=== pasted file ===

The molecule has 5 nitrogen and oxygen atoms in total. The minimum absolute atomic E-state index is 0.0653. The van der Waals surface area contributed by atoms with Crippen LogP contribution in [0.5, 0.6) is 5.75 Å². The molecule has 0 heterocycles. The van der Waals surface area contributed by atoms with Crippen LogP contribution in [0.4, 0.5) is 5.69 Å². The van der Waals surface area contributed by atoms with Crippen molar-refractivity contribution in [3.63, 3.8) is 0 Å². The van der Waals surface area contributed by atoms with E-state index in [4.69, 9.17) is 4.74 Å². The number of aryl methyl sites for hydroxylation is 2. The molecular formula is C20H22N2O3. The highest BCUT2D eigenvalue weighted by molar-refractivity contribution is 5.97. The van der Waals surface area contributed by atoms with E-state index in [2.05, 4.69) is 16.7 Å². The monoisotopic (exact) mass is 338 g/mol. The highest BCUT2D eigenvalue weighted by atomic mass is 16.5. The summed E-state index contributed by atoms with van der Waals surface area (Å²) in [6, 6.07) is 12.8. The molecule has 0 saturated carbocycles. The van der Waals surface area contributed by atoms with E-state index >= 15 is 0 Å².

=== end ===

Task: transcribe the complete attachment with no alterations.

The molecule has 5 nitrogen and oxygen atoms in total. The minimum absolute atomic E-state index is 0.0653. The van der Waals surface area contributed by atoms with Crippen LogP contribution in [0.5, 0.6) is 5.75 Å². The molecule has 0 heterocycles. The van der Waals surface area contributed by atoms with Crippen LogP contribution in [0.4, 0.5) is 5.69 Å². The van der Waals surface area contributed by atoms with Crippen molar-refractivity contribution in [3.63, 3.8) is 0 Å². The van der Waals surface area contributed by atoms with E-state index in [4.69, 9.17) is 4.74 Å². The number of aryl methyl sites for hydroxylation is 2. The molecular formula is C20H22N2O3. The highest BCUT2D eigenvalue weighted by molar-refractivity contribution is 5.97. The van der Waals surface area contributed by atoms with E-state index in [2.05, 4.69) is 16.7 Å². The monoisotopic (exact) mass is 338 g/mol. The highest BCUT2D eigenvalue weighted by atomic mass is 16.5. The summed E-state index contributed by atoms with van der Waals surface area (Å²) in [6, 6.07) is 12.8. The molecule has 0 saturated carbocycles. The van der Waals surface area contributed by atoms with E-state index >= 15 is 0 Å².